How the One-Armed Sister Sweeps Her House by Cherie Jones: A review
Adan was tall and handsome and Lala was completely infatuated with him. She started sneaking out of the house at night to meet him and soon the inevitable happened; she got pregnant. Adan wanted her to get rid of it, but Lala really wanted a baby and she managed to convince Adan that it would be a good thing to have the baby and raise it together. He agreed to have her move in with him so she packed all of her belongings in a string bag meant for groceries and went to his house. Her grandmother recognized Adan for what he was and she washed her hands of Lala. She no longer wanted to see her granddaughter.
Adan even had a wedding ring made from a piece of gold he had stolen and he and Lala got married. Within a week after the ceremony, the beatings began. In spite of her being pregnant with his child, the abuse continued on a regular basis.
Although the island where they live in Barbados was called Paradise, there was nothing paradisical about it for many of the women who lived there. They lived in a brutal patriarchy where men were free to do anything they wanted to them. Men were not expected to control themselves. Indeed, as Wilma once told Lala, they cannot control themselves. Sexual abuse had traveled through the generations of their family. Wilma had suffered it; her daughter, Lala's mother, had suffered it and Wilma had worked very hard to keep her husband away from Lala to prevent her suffering it. This, however, made for a cold family environment for the child. Perhaps it was not surprising that Lala wanted to get out of it and create her own family.
Adan's and Lala's volatile and chaotic marriage turns fatal when Lala goes into labor while Adan is away from the house engaged in breaking and entering and armed robbery. Lala goes looking for him and finds him at a big house on the beach. The house belongs to White English tourists Peter and Mira Whalen. Actually, it did belong to Peter but now he is dead, having just been shot by Adan. We see this incident through the eyes of Mrs. Whalen, Mira. Hers becomes one of the voices that relate the story. The other voices are Lala's and Adan's gigolo friend, Tone.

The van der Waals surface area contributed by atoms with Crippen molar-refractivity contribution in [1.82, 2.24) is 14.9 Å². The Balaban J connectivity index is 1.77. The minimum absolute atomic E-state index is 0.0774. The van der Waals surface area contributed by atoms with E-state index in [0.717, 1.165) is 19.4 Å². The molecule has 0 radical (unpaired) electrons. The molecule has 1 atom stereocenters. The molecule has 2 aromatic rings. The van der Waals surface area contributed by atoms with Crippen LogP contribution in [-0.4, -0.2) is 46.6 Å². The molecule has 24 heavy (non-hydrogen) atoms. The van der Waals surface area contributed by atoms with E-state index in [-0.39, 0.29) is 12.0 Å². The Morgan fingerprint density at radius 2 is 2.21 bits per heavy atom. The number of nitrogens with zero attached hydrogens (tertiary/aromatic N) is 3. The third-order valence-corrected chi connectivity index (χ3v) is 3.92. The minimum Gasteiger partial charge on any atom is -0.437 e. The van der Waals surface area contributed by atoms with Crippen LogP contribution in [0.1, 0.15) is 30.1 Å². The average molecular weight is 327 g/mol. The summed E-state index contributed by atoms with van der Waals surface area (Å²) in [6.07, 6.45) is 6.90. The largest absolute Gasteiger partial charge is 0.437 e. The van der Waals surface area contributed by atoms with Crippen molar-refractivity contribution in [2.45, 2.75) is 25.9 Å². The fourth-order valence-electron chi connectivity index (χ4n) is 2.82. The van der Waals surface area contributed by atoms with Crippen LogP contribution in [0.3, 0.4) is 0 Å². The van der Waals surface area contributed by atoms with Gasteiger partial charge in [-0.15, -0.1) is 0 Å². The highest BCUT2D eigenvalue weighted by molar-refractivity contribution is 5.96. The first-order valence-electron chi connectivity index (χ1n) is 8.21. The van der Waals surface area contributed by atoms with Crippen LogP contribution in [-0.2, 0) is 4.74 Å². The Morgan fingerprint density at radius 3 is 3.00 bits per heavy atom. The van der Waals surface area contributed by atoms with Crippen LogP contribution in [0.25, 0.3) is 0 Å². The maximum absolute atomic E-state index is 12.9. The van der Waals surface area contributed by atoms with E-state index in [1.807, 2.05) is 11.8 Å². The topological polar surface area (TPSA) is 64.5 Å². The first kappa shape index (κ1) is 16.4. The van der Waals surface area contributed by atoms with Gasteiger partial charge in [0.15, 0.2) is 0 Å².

Tone is an interesting character. He was actually Lala's friend before he was Adan's. He and Lala were teenage lovers but then he got into a fight and nearly killed someone and he was sent away to juvenile detention. His mother refused to tell Lala where he had gone. It was during this time that she met Adan. When Tone returned, he found Lala and Adan already married and Lala pregnant but he continued to have feelings for her.
Using alternating perspectives to tell the story and switching back and forth between the present and the backstory as the author does requires finesse but Jones possesses it in quantities. This is her debut novel and she handles all the graphic violence and ugliness of the story very capably and slowly builds the tension toward a surprising and rather satisfying conclusion. Her characters are all flawed human beings but she gives them to us with their humanity intact. Is there justice for any of these people and what exactly would that justice look like? Their home may be an island paradise for the tourists that come there but for the locals, it is a reality and a trauma that they struggle to find a way to escape.
This was a difficult book to read because of the constant brutality suffered by Lala and other women characters, but Cherie Jones presents it all masterfully. I found it hard to put down.
And how does the one-armed sister sweep her house? The answer is she finds a way. Nature always finds a way.
My rating: 4 of 5 stars